I’ve always loved playing games and one of my favorites is Jenga. Recently, I came across a new Jenga game called Jenga Quake, made for children as young as 6.
The blocks are plastic, not wood, but are about the same shape and size as in the original Jenga. The most notable difference between this game and the original Jenga is that with this game, the blocks get built on a base that intermittently shakes to add an extra challenge to building a tower and then removing blocks. I bought this game for my son to play and he absolutely loved it! He was so engaged in play that I was inspired to find ways to use this for reading instruction, specifically CVC word work and short vowel instruction. I can’t say there is any digital technology included here but I wanted to share this anyway.
So, here is what I did to make this a fun literacy activity for working with individual students or even small groups…
First, I purchased lower-case letter stickers online. From what I have found in stores, I can say there is a wide variety of choices for upper-case letters but it has been more difficult to find lower-case letters. I recommend buying stickers with multiple colors so that the vowels are a different color than the consonants. Here are the stickers that worked for me but you can also find these in letter stickers in single colors. I recommend using the single-color stickers for the consonants and the multi-color ones for the vowels. You’ll want to purchase several packages of these stickers, not just one. I also want to note that these stickers are glittered and have a subtle textured. Also, the letter “a” on these stickers is in the style that most children learn the write it, an important feature for easier letter recognition:
Next, I put all of the Jenga blocks (some are orange and the others are gray) out on the table so that I could put the consonant stickers on the orange blocks and vowel stickers on the gray blocks. This is truly the only preparation needed for this activity.
Some tips for using this game for short vowel and CVC instruction:
- If you want to differentiate for varying levels, you can provide your lower-level groups a list of CVC words you want them to stack and then let the higher-level groups make words without a list. If you are looking for word lists, check out the printable CVC word list created by fellow blogger Anna Geiger of The Measured Mom.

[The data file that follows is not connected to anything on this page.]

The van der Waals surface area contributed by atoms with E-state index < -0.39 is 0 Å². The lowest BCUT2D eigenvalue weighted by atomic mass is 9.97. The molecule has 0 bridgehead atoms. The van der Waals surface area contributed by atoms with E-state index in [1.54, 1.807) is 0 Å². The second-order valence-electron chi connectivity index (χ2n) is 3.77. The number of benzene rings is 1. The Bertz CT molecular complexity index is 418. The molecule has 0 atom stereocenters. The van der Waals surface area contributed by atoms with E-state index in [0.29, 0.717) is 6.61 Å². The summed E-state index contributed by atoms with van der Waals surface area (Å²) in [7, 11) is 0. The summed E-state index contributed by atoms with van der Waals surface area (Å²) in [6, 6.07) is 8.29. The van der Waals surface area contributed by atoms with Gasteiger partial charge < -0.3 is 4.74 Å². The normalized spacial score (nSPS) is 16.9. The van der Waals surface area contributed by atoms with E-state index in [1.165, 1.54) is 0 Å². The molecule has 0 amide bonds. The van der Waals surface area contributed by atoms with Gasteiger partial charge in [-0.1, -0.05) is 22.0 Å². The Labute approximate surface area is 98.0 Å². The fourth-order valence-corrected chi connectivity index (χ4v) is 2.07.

- Since I use this activity for individual tutoring with an Orton-Gillingham inspired approach, I do not give my students a list of words but rather I start by making the first word on the tower and then I ask them to make new words from there. (For example: “What is this word?” and “How would you make the word “mat” and “cap” from this word?”)
- I like to have students first make the next word with the blocks in the same direction as the word before it, tap out the new word and say it aloud and then they can rotate the blocks in the alternate direction before moving on to the next word.
- For my youngest students, I do not always use alternating blocks. Instead, we just stack the new words on top of the previous words, fingertapping and reading them until we run out of blocks.
- When I am working with students on isolated vowel instruction, I like to play this game without building a whole tower. Instead, the vowel being taught remains on the base and my students change the consonants and then read the new word.
Aside from Jenga, if you are looking for other games to use for CVC word work, check out Spelligator, another fun way to practice spelling and reading three (and four) letter words. Spelligator has vowel and consonant tiles as well as some digraphs, blends and vowel teams but I only use the tiles for the concepts I have covered with my students.
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